Adapted for screen from John Lansdale’s novel of the same name, Cold In July retains its free-flowing pulp heritage, with violence and retribution galore. What sets Mickle’s latest apart, however, is just how he makes use of the pulp afforded moral relativism which so readily runs rampant through his filmography.
With this often reinvigorating thematic device, Mickle creates a much darker, yet much more believable world in which his unlikely vigilantes choose to exist. As a result, July‘s sporadic sense of pace, location and subject is made all the more arresting; simply refusing to dwell in any one place.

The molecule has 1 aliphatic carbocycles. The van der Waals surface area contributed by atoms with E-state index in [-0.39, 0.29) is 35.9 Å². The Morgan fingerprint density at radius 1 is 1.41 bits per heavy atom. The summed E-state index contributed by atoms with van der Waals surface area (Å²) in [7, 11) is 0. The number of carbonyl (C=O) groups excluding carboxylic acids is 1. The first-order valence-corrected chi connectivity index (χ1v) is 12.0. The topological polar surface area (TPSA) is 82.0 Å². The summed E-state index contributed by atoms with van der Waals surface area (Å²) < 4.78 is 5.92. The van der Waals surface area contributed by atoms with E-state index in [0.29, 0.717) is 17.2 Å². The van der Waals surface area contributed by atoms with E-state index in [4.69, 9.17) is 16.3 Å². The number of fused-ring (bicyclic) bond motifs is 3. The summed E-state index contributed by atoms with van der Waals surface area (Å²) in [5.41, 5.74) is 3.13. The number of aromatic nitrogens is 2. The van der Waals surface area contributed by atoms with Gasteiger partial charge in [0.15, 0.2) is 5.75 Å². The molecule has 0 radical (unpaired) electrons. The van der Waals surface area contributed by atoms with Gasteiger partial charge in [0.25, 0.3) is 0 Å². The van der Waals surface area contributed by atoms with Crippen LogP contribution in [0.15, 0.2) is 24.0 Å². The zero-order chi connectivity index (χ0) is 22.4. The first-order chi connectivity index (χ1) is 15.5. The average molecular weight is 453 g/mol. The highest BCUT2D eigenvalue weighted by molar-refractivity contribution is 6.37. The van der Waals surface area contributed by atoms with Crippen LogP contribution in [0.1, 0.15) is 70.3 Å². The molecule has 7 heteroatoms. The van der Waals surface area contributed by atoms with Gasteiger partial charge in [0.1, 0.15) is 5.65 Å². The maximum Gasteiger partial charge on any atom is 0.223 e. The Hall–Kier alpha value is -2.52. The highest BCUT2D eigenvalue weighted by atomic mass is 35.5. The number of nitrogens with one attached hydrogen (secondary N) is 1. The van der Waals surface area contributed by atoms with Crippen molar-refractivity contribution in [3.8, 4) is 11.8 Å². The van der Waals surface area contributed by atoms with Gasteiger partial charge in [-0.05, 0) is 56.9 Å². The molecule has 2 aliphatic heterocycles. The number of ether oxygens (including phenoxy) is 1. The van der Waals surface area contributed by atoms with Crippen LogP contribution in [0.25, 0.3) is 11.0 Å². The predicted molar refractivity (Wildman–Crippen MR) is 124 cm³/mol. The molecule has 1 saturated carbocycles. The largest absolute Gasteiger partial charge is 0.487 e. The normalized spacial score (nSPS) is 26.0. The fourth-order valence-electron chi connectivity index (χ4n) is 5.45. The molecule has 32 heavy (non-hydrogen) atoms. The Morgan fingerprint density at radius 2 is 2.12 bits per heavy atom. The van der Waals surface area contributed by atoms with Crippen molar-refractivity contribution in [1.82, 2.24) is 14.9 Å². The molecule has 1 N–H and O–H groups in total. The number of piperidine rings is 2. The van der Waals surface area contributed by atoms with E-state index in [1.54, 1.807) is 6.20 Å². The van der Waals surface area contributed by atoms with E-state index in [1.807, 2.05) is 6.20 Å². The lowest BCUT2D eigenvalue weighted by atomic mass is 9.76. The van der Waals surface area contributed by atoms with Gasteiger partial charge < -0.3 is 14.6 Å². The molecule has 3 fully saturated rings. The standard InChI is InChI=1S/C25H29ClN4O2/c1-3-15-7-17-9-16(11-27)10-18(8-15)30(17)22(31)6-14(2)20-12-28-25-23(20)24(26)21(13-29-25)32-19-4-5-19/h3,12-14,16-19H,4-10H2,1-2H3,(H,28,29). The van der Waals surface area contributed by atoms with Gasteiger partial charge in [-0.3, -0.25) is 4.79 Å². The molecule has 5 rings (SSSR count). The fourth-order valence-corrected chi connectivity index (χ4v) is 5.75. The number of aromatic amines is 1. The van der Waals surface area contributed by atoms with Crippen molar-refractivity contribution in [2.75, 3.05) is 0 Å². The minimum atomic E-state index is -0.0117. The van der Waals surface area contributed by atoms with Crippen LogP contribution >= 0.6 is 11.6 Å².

Jim Mickle’s substantial thriller doesn’t waste a second of its own time; everything has a purpose, and everything is reacted to. Cold In July works to rebuff formula misdirection, developing fresh trust and involvement within a genre so commonly prone to deception.
CAST: Michael C. Hall, Sam Shepard, Don Johnson
DIRECTOR: Jim Mickle
WRITERS: Nick Damici, Jim Mickle (screenplay) Joe R. Lansdale (novel)
SYNOPSIS: Upon killing a wanted thief during a home invasion, a protective father suspects others may come to avenge him.